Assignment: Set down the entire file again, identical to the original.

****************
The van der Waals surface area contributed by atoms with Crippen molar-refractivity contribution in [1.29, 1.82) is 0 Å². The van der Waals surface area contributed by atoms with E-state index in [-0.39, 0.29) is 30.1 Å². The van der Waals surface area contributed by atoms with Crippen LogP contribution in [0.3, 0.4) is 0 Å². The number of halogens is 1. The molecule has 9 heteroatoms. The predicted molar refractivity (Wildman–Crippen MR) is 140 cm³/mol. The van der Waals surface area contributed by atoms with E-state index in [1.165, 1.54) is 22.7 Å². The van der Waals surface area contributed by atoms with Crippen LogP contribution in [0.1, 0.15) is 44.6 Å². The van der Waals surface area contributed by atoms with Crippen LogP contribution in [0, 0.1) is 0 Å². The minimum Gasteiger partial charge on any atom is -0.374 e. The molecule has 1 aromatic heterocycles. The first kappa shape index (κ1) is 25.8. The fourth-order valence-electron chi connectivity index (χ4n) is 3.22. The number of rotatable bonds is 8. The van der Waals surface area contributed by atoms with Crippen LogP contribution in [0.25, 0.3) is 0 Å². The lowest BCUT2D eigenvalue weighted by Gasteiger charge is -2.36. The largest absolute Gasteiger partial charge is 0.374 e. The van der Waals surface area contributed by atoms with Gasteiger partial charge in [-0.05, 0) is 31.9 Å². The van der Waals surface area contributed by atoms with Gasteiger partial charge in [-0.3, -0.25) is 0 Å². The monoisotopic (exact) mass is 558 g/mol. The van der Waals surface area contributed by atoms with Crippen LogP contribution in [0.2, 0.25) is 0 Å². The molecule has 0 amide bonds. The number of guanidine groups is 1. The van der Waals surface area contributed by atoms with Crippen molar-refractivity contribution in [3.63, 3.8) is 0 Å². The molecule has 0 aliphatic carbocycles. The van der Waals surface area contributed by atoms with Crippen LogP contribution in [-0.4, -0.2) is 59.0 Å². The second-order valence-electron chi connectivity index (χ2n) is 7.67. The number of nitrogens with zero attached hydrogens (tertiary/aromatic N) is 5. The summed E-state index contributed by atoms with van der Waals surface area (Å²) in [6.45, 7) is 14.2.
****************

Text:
The van der Waals surface area contributed by atoms with Crippen molar-refractivity contribution in [1.29, 1.82) is 0 Å². The van der Waals surface area contributed by atoms with E-state index in [-0.39, 0.29) is 30.1 Å². The van der Waals surface area contributed by atoms with Crippen LogP contribution in [0.3, 0.4) is 0 Å². The number of halogens is 1. The molecule has 9 heteroatoms. The predicted molar refractivity (Wildman–Crippen MR) is 140 cm³/mol. The van der Waals surface area contributed by atoms with E-state index in [1.165, 1.54) is 22.7 Å². The van der Waals surface area contributed by atoms with Crippen LogP contribution in [0.1, 0.15) is 44.6 Å². The van der Waals surface area contributed by atoms with Crippen LogP contribution in [0, 0.1) is 0 Å². The minimum Gasteiger partial charge on any atom is -0.374 e. The molecule has 1 aromatic heterocycles. The first kappa shape index (κ1) is 25.8. The fourth-order valence-electron chi connectivity index (χ4n) is 3.22. The number of rotatable bonds is 8. The van der Waals surface area contributed by atoms with Crippen LogP contribution in [0.25, 0.3) is 0 Å². The lowest BCUT2D eigenvalue weighted by Gasteiger charge is -2.36. The largest absolute Gasteiger partial charge is 0.374 e. The van der Waals surface area contributed by atoms with Gasteiger partial charge in [-0.05, 0) is 31.9 Å². The van der Waals surface area contributed by atoms with Gasteiger partial charge in [-0.3, -0.25) is 0 Å². The monoisotopic (exact) mass is 558 g/mol. The van der Waals surface area contributed by atoms with Crippen LogP contribution in [0.2, 0.25) is 0 Å². The molecule has 0 amide bonds. The number of guanidine groups is 1. The van der Waals surface area contributed by atoms with Crippen molar-refractivity contribution in [3.63, 3.8) is 0 Å². The molecule has 0 aliphatic carbocycles. The van der Waals surface area contributed by atoms with Crippen LogP contribution in [-0.4, -0.2) is 59.0 Å². The second-order valence-electron chi connectivity index (χ2n) is 7.67. The number of nitrogens with zero attached hydrogens (tertiary/aromatic N) is 5. The summed E-state index contributed by atoms with van der Waals surface area (Å²) in [6.45, 7) is 14.2.